[[J/James S Wetherington|J. S. Wetherington]] will display something other than the actual link, which in this example is James S Wetherington.
3. Organizations: Use the organization name. Example: ASCAP.
4. Songs: Use the song name. Example: I Bowed On My Knees And Cried Holy.
You can also create "redirect" pages. The code
(:redirect B.Bill_Gaither:) on the William J Gaither page will automatically take anyone who visits that page to Bill Gaither. Note that the first letter in the link must be included twice with a period in between. Also, an underscore mark must be inserted if the link has more than one word.
Changing Existing Articles
You can make direct edits to any article. Please include your name in the Author field of the Edit page, so we'll know who made the edit.
Layout for Discography sections of Group/Individual articles
DATE Album Title In Italics (Record Label/Number): Song Title 1; Song Title Last. (Group member 1, Group Member Last).
2003 Walk The Talk (Cathedral Records/CD0010): Somebody Sing Me A Gospel Song; That Little Baby; Calvary Conquers It All; I’m Saved, I’m Sure, I’m Ready; Walk The Talk; Then We Shall Sing; I’ll Say Thanks; I Can’t Do Without The Lord; God Is Unwilling; God Handled It All. (Jay Parrack, Jonathan Wilburn, Daniel Riley, Tim Riley, Channing Eleton, Doug Riley, Adam Borden).
If you’re only doing short entries (like date, title, and record label) that generally fit on one line, it’s fine to single space entries. Otherwise, double space after each entry. We want it to be easy on the eyes of the reader. Even if you just have one entry with song titles, double space after every entry so the overall look of the post will be consistent.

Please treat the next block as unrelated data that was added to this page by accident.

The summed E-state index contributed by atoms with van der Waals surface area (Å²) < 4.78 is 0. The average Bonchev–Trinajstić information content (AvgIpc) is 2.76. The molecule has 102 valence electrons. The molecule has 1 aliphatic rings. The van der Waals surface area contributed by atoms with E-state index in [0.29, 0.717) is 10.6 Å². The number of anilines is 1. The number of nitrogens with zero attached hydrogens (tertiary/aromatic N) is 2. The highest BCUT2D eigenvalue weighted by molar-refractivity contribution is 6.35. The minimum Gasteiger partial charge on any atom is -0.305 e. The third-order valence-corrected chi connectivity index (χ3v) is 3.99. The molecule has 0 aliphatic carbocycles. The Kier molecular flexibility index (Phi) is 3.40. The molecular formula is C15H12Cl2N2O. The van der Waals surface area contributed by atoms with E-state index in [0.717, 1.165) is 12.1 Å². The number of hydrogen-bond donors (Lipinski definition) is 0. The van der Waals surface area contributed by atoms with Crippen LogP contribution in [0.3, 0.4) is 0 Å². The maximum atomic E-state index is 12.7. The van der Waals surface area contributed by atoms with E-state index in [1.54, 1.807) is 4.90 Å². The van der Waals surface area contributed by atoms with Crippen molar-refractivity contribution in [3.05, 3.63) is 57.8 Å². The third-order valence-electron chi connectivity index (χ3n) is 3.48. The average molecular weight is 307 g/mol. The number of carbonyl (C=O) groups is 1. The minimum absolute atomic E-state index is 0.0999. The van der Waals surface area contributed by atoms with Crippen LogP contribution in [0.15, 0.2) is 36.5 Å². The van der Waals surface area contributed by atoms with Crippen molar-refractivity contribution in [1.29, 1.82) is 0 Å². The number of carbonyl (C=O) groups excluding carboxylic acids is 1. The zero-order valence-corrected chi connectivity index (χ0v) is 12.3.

Contact the Artwork Editor using the email address on the main SGHistory.com page if you want to contribute scans of album covers.
Layout for History section of Group/Individual/Organization articles
Individual/group/organization name (Date it began or date of birth-date group ended or date of death)
Long histories should be broken down into sections with bold headers.
Layout for Member Lists sections of Group articles
Part (eg. tenor, lead, etc.)
Name (Dates of service)
Bobby Clark (1963-1967)
Mack Taunton (1967-1971)
Roger Horne (1971-1972)
Bobby Clark (1972)
Roy Tremble (1972-1979)
Kirk Talley (1979-1983)
Danny Funderburk (1984-1990)
Kurt Young (1990)
Ernie Haase (1990-1999)
If a group member switched roles at some point, list their name in both sections and indicate “switched to from” or “formerly sang/played.”
Layout for Songs
Song title (writer/copyright information)
* Artist name (DATE, album title in italics)
Do not include song lyrics. Just list the artists who have recorded the song.
If songwriter information is already included, don't add another artist to the list unless you can verify it is in fact the same song. List songs with identical titles on the same page, but in separate lists with horizontal lines in between. (The code for a horizontal line is four dashes at the beginning of a line.)
For an example, see "Thanks To Calvary." Note on that page how we have listed the writer and copyright info followed by the artists who recorded one version. Next, there is a horizontal line. Finally, there is a list for the second song. This example also shows that even when the same artist recorded a song with an identical title, you can't assume it was the same song. The Statesmen recorded both versions of "Thanks To Calvary." So did the Old Friends Quartet. The inclusion of the album title and the horizontal line should make this distinction clear to the reader.